Craig Robinson: “Steve and I met on my recruiting trip to Princeton […] We met on that recruiting trip and struck up a friendship. I end up going to Princeton, so we are basically with each other every day for his last two years, his junior-senior year, my freshman-sophomore year. On the road, off the road. Socializing.
Once Steve graduated, his dad, Ollie Mills offered me a job as my first coaching job to coach at Percy Jackson Youth Center, which he ran. I came up for the summer before my senior year, was able to run the basketball part of the Percy Jackson Youth Center. I not only worked there, but I stayed with Steve at his house. Our relationship goes back doggone near 40 years now.”
Mills said Dolan simply told him to hire who was best for the organization.
“He told me from the beginning that he was going to give me the room, just like he gave Phil the room to build the basketball team,” Mills said. “He was not involved with our day-to-day stuff. Obviously, it’s a big decision we have to make. We’re going to tell him this is what we think we’re doing. This is the financial implications.
“This is how it fits against what we laid out as our plan. He didn’t tell me who to hire. He said hire somebody you feel good about and is going to buy into what you think we need to do as an organization.”
Mills and Perry are not only the lone African-American president of basketball operations and general manager combination in the NBA, they also lead a front office with several African-Americans in prominent positions.
“To be honest with you, it didn’t hit me until I read a story that we are the only two blacks,” said Mills, the team president. “I’m serious. It didn’t even hit me. That wasn’t what this was about. This was about me finding someone I wanted to work with that I thought approached things the same way, not that you have to be lock-step with everything, because you should bring different experiences to the table.”
“We wanted to build a good organization,” Mills said. “This is just how it mapped out as we went out and hired people. At the end of the day, if you end up with a diverse organization, that’s what should happen. It should happen naturally. At least, I feel better about it when it happens naturally.”
Assistant GM Gerald Madkins: “We just hired qualified people, honestly. The fact that we are African-American, that I have 17 years of experience, Craig Robinson is who he is and has worked with Harold before. Steve has a history in this organization. He knows guys that can work well with him and get the job done that he needs to get done to help this team get to where we all hope it ends up getting. As significant as it is that we are black, it’s more significant that we are all qualified.”
According to sources, Ntilikina’s skill as a pure point guard is something Mills and Perry have debated. Mills was part of the Phil Jackson braintrust that drafted Ntilikina eighth — ostensibly as a perfect Euro fit for the triangle offense that has been disbanded.
According to a source, Mills was adamant Ntilkina being untouchable at Feb. 8’s trade deadline. But Perry, concerned about Ntilikina’s penetrating prowess, pushed to add Mudiay.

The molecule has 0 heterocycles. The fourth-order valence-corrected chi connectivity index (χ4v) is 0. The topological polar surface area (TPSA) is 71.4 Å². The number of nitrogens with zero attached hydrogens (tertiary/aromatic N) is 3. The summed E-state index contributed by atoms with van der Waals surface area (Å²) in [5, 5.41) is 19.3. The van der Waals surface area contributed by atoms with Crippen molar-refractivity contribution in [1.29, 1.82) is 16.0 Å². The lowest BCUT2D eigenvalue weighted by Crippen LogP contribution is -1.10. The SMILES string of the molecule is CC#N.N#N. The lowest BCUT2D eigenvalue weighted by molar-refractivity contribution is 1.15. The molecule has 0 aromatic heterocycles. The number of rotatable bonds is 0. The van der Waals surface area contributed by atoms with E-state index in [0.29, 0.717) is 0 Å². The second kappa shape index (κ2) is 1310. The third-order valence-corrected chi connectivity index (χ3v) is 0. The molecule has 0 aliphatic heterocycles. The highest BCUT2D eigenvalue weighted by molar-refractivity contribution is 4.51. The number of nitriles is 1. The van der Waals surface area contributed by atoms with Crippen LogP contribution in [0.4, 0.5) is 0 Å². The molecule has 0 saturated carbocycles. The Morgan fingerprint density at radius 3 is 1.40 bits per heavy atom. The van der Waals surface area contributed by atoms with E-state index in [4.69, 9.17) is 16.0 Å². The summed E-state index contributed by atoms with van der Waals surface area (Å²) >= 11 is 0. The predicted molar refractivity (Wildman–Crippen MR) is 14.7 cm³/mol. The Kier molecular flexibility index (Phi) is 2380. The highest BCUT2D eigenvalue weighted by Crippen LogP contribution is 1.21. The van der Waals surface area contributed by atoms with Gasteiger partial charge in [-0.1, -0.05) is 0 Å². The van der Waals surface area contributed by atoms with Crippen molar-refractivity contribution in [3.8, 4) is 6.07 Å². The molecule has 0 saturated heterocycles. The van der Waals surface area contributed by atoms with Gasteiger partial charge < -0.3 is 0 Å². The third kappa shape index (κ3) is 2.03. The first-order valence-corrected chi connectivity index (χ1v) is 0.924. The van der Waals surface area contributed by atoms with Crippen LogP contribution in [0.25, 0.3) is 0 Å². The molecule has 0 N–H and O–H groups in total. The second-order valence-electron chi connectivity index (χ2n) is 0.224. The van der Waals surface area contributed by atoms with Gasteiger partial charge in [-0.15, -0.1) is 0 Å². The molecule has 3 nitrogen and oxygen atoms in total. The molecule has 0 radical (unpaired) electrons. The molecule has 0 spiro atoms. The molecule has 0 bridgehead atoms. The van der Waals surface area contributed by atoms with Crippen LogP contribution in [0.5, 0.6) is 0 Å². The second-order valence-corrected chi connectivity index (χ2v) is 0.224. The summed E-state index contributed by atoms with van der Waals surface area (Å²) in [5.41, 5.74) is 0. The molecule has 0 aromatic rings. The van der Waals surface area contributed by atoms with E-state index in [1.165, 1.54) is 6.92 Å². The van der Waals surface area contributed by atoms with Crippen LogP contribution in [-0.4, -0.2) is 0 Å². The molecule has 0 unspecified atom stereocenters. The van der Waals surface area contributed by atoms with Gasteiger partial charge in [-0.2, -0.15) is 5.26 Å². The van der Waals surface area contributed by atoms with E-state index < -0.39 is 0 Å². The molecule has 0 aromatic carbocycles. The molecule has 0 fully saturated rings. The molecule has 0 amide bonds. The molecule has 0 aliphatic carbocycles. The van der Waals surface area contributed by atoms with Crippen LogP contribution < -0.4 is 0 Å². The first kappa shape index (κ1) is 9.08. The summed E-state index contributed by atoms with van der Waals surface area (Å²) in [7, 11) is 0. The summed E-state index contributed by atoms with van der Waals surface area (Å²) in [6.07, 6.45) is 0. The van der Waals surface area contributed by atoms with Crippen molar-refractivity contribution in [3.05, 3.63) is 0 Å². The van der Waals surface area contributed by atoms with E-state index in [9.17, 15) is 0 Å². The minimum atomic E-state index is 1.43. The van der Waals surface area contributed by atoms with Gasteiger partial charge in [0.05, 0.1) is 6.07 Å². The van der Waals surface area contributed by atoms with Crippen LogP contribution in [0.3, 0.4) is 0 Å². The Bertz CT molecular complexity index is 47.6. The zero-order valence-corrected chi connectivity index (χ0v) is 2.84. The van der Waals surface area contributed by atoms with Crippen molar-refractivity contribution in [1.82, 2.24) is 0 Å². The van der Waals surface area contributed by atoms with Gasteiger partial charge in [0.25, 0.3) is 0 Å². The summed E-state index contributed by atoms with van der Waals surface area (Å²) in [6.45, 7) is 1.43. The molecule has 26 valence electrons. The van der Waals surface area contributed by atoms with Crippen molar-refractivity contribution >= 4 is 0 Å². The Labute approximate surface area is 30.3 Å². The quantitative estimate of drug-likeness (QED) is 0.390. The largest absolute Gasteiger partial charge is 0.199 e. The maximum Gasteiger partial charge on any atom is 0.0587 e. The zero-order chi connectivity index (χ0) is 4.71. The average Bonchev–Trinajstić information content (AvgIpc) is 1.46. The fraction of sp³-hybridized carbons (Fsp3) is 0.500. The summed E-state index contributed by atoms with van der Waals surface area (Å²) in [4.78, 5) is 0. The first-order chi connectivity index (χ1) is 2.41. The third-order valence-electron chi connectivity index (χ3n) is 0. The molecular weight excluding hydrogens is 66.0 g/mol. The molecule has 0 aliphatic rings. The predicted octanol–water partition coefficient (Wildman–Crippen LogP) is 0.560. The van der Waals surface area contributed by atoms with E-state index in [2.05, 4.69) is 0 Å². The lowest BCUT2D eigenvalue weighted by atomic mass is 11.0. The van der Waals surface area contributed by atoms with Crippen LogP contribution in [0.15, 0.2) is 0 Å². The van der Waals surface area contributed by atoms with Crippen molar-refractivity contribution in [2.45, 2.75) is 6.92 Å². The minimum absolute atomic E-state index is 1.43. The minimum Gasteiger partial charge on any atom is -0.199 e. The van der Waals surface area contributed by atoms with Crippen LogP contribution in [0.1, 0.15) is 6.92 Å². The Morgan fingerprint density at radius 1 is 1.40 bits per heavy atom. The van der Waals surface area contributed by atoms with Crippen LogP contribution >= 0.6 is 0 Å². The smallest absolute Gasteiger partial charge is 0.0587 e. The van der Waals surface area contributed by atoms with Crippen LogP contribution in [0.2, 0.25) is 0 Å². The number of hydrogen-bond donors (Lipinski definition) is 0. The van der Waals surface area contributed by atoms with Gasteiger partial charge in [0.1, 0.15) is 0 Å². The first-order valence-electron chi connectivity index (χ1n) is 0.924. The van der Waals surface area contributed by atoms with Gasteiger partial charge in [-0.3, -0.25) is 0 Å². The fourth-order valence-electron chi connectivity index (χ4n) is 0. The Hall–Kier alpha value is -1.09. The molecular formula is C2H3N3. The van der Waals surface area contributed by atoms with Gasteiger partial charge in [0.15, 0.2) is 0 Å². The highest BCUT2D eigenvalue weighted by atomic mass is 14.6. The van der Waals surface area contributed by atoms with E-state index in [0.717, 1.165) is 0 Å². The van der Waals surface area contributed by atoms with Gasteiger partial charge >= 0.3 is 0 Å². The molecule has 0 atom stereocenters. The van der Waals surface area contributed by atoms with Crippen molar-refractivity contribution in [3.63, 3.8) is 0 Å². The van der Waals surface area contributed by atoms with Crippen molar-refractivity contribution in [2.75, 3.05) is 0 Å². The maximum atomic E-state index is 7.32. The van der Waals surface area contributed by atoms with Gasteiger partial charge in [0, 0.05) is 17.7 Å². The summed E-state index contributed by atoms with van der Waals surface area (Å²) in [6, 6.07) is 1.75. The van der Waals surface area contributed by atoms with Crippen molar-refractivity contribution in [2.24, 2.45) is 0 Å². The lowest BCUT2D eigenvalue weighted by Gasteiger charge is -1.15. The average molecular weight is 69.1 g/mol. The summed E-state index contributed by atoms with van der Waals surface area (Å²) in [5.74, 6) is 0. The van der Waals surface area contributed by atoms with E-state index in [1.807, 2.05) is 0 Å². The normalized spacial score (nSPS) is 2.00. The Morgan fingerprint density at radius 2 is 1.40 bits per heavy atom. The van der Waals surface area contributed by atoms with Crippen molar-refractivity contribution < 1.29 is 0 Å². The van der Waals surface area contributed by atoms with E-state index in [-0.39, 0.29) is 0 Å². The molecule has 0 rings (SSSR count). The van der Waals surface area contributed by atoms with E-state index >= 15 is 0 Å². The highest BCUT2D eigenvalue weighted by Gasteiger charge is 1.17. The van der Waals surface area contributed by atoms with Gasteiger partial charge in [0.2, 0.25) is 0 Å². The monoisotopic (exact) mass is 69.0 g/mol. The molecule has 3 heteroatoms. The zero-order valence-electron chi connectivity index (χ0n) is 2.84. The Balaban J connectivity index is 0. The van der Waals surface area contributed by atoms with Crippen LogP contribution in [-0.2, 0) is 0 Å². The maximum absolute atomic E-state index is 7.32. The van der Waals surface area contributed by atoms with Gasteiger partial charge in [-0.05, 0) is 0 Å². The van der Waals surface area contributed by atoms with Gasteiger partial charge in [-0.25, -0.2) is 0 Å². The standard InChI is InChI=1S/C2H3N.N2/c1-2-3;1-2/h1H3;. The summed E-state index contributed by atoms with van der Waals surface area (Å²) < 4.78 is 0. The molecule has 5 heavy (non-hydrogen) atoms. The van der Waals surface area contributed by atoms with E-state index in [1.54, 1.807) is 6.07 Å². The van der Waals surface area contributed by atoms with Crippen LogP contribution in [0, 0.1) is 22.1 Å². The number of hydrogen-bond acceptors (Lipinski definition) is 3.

Say what you will about Knicks owner James Dolan, but he has not shied away from giving African-Americans the keys to his basketball kingdom. Eleven years ago, three African-Americans — Mills, Isiah Thomas and Anucha Browne Sanders — occupied Madison Square Garden’s executive suite. That arrangement ended in disaster. Browne Sanders was fired, then sued Thomas and the Garden for sexual harassment.
Today, Fizdale works with a leadership team in which Mills, the executive president of the Knicks; Perry, the Knicks’ general manager; and Craig Robinson, the vice president of player development and G League operations, are African-American. The subject wasn’t raised Tuesday, but they all know everyone is watching.
Unlike the situation with Phil Jackson, Steve Mills is working in concert with his general manager.
Mills/Perry have become basketball’s Frick and Frack.
“We work very closely together,’’ Mills said. “We work in tandem and I give Scott the flexibility of [doing] what he thinks is right.’’
The Knicks have conducted an international search and it’s been a blessed opportunity for Mills, who wasn’t allowed to embark on an earnest mission of intelligence under Jackson.
Phil Jackson had his eyes set on two coaches: Steve Kerr and Luke Walton, and then settled quickly on his back-ups. Otherwise, he wanted to hire his friend, Kurt Rambis. Current candidate, David Blatt, was the lone Steve Mills’ suggestion that made it to the interview stage.
In those two Zen Master coaching searches, Mills was restricted. After Jackson’s top choice Steve Kerr reneged, Jackson spoke only to Derek Fisher and made the hire.
On his next try, Jackson reached out to an uninterested Luke Walton. After his vision of Kurt Rambis was soundly rebuffed, Jackson interviewed Blatt. The former Cavaliers coach with a stunning European résumé was Mills’ pick.
Jackson also spoke to Frank Vogel, then Jeff Hornacek, whom he had never formally met. After a six-hour interview, Hornacek was the chosen one to run a partial triangle offense despite no triangle experience.